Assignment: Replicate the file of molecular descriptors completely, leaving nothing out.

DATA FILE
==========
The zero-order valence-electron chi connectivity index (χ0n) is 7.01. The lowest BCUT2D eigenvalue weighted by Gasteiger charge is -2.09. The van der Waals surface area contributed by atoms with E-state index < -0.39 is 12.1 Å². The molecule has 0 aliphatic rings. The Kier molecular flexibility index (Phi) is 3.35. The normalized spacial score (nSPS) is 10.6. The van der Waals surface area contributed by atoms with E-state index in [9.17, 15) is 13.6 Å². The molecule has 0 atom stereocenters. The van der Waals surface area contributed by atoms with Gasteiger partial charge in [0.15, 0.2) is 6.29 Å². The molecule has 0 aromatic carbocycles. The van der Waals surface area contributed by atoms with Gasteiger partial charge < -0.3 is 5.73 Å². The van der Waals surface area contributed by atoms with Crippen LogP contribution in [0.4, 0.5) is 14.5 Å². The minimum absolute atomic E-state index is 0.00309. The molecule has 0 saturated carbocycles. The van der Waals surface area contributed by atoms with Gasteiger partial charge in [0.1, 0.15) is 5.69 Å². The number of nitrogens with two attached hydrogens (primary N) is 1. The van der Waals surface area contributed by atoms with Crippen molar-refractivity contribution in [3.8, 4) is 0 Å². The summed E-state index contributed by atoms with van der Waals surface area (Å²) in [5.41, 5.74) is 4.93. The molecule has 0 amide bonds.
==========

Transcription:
The zero-order valence-electron chi connectivity index (χ0n) is 7.01. The lowest BCUT2D eigenvalue weighted by Gasteiger charge is -2.09. The van der Waals surface area contributed by atoms with E-state index < -0.39 is 12.1 Å². The molecule has 0 aliphatic rings. The Kier molecular flexibility index (Phi) is 3.35. The normalized spacial score (nSPS) is 10.6. The van der Waals surface area contributed by atoms with E-state index in [9.17, 15) is 13.6 Å². The molecule has 0 atom stereocenters. The van der Waals surface area contributed by atoms with Gasteiger partial charge in [0.15, 0.2) is 6.29 Å². The molecule has 0 aromatic carbocycles. The van der Waals surface area contributed by atoms with Gasteiger partial charge < -0.3 is 5.73 Å². The van der Waals surface area contributed by atoms with Crippen LogP contribution in [0.4, 0.5) is 14.5 Å². The minimum absolute atomic E-state index is 0.00309. The molecule has 0 saturated carbocycles. The van der Waals surface area contributed by atoms with Gasteiger partial charge in [0.1, 0.15) is 5.69 Å². The number of nitrogens with two attached hydrogens (primary N) is 1. The van der Waals surface area contributed by atoms with Crippen molar-refractivity contribution in [3.8, 4) is 0 Å². The summed E-state index contributed by atoms with van der Waals surface area (Å²) in [5.41, 5.74) is 4.93. The molecule has 0 amide bonds.